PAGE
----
Moralities in international medical travel: moral logics in the narratives of Indonesian patients and locally-based facilitators in Malaysia

Heng Leng Chee, Andrea Whittaker

Research output: Contribution to journalArticleResearchpeer-review

4 Citations (Scopus)


This paper views international medical travel through the lens of medical migrations and contextualises it within regional historical linkages. Drawing from fieldwork with staff, facilitators, and Indonesian patients in two Malaysian private hospitals, it frames international medical travel as a moral endeavour, and aims to uncover the premises that make this endeavour meaningful and desirable. Understanding moralities as a field of embodied predispositions created in the dynamics of social interaction, we argue that a strand of moral logic underlies the practice of medical travel. We call this the morality of need, which dictates that people do whatever they can for themselves and their families’ medical needs, including travelling abroad, as well as ‘help others’ by giving information and accompanying them overseas for their medical needs. This moral logic co-exists in tension with a morality of business that accepts the legitimacy of generating earnings from people’s medical needs. Within this moral framework, international medical travel is seen as a necessary practice for sustaining health and well-being, and extends beyond the family as social and moral support for others facing similar predicaments.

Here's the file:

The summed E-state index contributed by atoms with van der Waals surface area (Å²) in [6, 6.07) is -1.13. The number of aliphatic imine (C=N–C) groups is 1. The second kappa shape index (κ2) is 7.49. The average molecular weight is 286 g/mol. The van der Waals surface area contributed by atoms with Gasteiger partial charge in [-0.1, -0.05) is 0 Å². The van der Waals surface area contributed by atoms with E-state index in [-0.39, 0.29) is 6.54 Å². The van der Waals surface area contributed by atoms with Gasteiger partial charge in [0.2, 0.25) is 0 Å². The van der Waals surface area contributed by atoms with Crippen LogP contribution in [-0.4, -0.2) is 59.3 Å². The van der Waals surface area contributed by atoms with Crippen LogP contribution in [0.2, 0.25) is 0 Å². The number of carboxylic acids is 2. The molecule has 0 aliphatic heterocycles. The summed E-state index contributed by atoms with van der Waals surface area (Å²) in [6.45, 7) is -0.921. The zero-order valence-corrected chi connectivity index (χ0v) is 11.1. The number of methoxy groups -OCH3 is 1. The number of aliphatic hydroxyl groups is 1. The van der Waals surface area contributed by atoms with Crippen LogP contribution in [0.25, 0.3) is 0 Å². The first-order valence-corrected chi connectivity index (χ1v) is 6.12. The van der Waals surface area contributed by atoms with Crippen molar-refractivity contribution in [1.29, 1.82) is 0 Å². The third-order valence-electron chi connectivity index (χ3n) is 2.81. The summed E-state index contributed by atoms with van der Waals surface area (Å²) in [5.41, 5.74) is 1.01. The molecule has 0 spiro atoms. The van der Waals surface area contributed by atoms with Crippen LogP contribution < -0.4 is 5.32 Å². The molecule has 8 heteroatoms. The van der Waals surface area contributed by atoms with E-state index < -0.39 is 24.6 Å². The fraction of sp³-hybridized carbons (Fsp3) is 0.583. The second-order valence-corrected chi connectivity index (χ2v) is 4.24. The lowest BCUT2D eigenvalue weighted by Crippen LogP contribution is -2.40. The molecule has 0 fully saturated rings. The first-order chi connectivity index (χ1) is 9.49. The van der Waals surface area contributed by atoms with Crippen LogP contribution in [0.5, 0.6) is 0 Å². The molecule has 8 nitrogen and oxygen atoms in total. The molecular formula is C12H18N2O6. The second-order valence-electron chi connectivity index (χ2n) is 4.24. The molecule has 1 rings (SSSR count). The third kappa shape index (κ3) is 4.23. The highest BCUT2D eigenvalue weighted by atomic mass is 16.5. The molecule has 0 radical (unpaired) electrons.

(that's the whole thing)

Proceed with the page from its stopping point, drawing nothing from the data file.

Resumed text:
Original languageEnglish
Number of pages18
JournalJournal of Ethnic and Migration Studies
Publication statusAccepted/In press - 2019


  • Indonesian patients
  • International medical travel
  • Malaysia
  • medical tourism
  • moralities

Cite this